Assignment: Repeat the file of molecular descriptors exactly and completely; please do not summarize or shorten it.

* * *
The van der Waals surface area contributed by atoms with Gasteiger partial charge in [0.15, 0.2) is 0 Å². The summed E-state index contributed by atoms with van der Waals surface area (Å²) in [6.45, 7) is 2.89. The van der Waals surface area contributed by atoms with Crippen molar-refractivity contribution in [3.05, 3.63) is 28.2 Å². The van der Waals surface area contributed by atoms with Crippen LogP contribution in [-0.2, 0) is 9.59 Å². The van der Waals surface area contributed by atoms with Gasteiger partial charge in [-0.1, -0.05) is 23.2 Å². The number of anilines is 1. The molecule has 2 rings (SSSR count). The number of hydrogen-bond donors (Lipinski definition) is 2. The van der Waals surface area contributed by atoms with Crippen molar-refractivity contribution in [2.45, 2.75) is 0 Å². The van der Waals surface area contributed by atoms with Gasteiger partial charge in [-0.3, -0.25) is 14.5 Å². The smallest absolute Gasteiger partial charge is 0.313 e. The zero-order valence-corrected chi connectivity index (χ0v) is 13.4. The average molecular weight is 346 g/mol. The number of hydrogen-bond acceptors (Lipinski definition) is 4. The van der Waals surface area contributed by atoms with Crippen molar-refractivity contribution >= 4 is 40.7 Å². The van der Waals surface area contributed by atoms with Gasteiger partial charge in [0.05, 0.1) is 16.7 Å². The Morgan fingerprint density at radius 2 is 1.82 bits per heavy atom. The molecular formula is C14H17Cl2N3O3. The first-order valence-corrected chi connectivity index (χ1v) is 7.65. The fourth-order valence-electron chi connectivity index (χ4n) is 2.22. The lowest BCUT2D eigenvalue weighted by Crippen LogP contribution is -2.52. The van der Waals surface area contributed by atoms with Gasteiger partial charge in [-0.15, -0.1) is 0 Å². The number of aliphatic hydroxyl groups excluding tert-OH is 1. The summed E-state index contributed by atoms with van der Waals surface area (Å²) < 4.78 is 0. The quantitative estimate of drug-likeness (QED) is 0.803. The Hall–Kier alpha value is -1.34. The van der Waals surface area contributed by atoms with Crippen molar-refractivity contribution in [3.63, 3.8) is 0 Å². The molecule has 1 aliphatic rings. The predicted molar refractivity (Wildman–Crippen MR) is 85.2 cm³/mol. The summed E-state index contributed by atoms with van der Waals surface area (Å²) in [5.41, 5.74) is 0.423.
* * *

The van der Waals surface area contributed by atoms with Gasteiger partial charge in [0.15, 0.2) is 0 Å². The summed E-state index contributed by atoms with van der Waals surface area (Å²) in [6.45, 7) is 2.89. The van der Waals surface area contributed by atoms with Crippen molar-refractivity contribution in [3.05, 3.63) is 28.2 Å². The van der Waals surface area contributed by atoms with Crippen LogP contribution in [-0.2, 0) is 9.59 Å². The van der Waals surface area contributed by atoms with Gasteiger partial charge in [-0.1, -0.05) is 23.2 Å². The number of anilines is 1. The molecule has 2 rings (SSSR count). The number of hydrogen-bond donors (Lipinski definition) is 2. The van der Waals surface area contributed by atoms with Crippen molar-refractivity contribution in [2.45, 2.75) is 0 Å². The van der Waals surface area contributed by atoms with Gasteiger partial charge in [-0.3, -0.25) is 14.5 Å². The smallest absolute Gasteiger partial charge is 0.313 e. The zero-order valence-corrected chi connectivity index (χ0v) is 13.4. The average molecular weight is 346 g/mol. The number of hydrogen-bond acceptors (Lipinski definition) is 4. The van der Waals surface area contributed by atoms with Crippen molar-refractivity contribution >= 4 is 40.7 Å². The van der Waals surface area contributed by atoms with Gasteiger partial charge in [0.05, 0.1) is 16.7 Å². The Morgan fingerprint density at radius 2 is 1.82 bits per heavy atom. The molecular formula is C14H17Cl2N3O3. The first-order valence-corrected chi connectivity index (χ1v) is 7.65. The fourth-order valence-electron chi connectivity index (χ4n) is 2.22. The lowest BCUT2D eigenvalue weighted by Crippen LogP contribution is -2.52. The van der Waals surface area contributed by atoms with Gasteiger partial charge in [-0.15, -0.1) is 0 Å². The number of aliphatic hydroxyl groups excluding tert-OH is 1. The summed E-state index contributed by atoms with van der Waals surface area (Å²) < 4.78 is 0. The quantitative estimate of drug-likeness (QED) is 0.803. The Hall–Kier alpha value is -1.34. The van der Waals surface area contributed by atoms with Crippen molar-refractivity contribution in [3.63, 3.8) is 0 Å². The molecule has 1 aliphatic rings. The predicted molar refractivity (Wildman–Crippen MR) is 85.2 cm³/mol. The summed E-state index contributed by atoms with van der Waals surface area (Å²) in [5.41, 5.74) is 0.423.